Buy a motorcycle

Ulrike on a 1997 Honda Rebel 250 motorcycle.

Riding a motorcycle is fun. Purchasing a motorcycle in a foreign country is terrifying.

Luckily, I have had many local angels to help. Jared (my host here in South Australia) pointed me to Gumtree for used bikes. Chris (our neighbourhood letter carrier) told me about Pickles Auctions for postie bikes. Brett (an experienced Harley biker) offered gentle support and helped me find my Honda Rebel.

Another help is that I speak the local language—albeit with a Canadian accent.

Travel Tip: If you learn how to order a beer in another language, know how to ask for the toilet.

If you’re an international traveller, you know how important this is. It’s near impossible using body gestures to ask where the toilet is.

But I digress.

If you speak the local language, you understand the words on local websites. You can phone and speak with local sellers almost fluently. You can phone government call-centres and come close to deciphering their requirements.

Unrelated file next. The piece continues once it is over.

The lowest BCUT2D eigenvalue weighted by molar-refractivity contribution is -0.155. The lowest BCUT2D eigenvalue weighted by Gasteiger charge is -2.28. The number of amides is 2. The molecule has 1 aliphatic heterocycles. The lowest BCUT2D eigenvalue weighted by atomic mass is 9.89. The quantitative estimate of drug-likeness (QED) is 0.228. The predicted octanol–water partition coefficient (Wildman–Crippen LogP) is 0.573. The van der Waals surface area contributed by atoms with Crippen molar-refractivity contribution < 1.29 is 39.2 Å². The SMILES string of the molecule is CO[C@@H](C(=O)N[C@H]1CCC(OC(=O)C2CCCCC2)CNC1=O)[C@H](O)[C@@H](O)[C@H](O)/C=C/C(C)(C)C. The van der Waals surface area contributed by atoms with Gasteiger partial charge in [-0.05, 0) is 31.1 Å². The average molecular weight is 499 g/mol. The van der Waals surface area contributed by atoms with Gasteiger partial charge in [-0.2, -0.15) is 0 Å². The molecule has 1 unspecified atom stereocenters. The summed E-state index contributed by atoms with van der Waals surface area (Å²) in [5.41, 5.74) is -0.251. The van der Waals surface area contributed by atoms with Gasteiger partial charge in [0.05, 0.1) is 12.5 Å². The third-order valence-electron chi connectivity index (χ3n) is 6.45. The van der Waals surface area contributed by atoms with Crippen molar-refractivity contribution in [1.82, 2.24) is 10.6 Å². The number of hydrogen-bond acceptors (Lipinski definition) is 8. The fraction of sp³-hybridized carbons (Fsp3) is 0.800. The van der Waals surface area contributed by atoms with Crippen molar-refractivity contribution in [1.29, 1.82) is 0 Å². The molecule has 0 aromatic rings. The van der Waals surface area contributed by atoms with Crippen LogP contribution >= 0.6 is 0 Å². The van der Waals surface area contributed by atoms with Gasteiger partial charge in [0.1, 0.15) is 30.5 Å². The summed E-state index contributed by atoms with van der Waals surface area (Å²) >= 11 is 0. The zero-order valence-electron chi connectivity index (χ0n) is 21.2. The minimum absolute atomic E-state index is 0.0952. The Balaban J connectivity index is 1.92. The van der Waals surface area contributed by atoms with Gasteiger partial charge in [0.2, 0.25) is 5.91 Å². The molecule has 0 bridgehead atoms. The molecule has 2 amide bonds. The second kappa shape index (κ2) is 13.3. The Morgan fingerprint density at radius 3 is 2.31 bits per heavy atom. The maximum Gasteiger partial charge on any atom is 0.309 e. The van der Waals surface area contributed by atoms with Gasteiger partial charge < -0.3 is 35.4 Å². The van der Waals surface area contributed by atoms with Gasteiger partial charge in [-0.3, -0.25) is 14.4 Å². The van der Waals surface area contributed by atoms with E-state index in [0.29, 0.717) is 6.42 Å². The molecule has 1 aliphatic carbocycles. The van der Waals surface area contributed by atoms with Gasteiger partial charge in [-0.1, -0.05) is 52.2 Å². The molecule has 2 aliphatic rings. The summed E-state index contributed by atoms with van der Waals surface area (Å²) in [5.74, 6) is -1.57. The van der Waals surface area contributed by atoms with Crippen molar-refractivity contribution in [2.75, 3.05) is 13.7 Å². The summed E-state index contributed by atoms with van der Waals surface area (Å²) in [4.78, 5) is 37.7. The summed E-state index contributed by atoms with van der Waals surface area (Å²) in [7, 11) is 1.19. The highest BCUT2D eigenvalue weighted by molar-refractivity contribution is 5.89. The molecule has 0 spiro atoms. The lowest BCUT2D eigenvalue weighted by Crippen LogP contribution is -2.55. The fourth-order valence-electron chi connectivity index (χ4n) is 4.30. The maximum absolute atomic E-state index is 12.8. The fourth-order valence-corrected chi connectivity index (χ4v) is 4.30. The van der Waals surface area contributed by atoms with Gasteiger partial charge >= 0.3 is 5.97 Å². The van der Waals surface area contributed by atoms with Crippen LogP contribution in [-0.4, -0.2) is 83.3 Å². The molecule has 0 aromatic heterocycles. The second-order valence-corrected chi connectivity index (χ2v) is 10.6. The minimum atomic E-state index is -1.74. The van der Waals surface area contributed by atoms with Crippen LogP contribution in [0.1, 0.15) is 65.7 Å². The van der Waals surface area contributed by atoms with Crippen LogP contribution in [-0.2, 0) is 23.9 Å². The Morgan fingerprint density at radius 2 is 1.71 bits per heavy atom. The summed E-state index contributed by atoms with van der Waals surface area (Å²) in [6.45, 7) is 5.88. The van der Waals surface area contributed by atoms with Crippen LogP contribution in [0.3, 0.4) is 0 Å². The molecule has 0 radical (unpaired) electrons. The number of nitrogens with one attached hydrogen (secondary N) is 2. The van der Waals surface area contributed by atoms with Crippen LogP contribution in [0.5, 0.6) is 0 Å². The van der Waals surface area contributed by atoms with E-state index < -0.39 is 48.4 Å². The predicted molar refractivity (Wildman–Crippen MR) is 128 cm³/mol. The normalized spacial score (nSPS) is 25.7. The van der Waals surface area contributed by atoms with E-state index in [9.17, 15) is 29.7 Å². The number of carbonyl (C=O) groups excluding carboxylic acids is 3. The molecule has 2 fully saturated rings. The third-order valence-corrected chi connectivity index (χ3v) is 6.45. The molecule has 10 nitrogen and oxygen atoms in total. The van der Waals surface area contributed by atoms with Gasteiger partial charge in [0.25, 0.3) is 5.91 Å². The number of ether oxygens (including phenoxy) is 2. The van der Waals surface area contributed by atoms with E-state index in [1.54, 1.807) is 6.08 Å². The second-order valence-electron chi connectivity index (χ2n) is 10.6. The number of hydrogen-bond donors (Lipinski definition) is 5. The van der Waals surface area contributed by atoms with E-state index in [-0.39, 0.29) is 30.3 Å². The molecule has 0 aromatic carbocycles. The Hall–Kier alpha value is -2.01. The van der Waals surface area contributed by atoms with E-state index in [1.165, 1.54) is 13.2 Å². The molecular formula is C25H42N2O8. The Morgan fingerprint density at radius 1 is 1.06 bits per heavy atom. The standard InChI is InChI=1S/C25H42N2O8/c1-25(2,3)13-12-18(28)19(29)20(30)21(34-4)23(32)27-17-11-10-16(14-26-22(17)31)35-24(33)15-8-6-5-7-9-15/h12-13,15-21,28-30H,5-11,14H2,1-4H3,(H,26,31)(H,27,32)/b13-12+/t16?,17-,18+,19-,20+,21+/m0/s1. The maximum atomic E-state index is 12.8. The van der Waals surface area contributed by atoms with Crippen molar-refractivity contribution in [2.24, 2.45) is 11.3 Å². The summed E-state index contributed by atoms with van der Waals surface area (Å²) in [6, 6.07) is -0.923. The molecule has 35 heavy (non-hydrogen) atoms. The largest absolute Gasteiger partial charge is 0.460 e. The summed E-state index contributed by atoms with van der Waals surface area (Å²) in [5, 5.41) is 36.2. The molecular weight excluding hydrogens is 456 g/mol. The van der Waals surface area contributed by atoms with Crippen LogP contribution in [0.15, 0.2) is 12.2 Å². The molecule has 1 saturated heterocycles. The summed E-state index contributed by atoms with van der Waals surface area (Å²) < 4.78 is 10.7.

I am now the owner of a 1997 Honda Rebel 250. It’s got a mere 45,900 kilometres on it. It came with all the riding gear I could need: a full-face helmet, DriRider jacket, Draggin pants, gloves, boots, saddlebags, a gear rack, and much more. And they all fit because the previous owner was the same height and shoe size as me.

I’ve got six weeks left in Australia.

Kangaroo Island, the South Ocean Road, the city of Melbourne, Tasmania, the Flinders Ranges, and the state’s campgrounds await. That’s the exciting part.

The scary part is waiting to hear back from the bank…where I applied for an account…so I can register the bike with the South Australian government…so I can ride it safely and legally.

It’s driving me crazy, but this is the kind of test we travellers face when we feel the fear and do it anyway.

1997 Honda Rebel 250 motorcycle in South Australia.
1997 Honda Rebel 250 motorcycle in South Australia.
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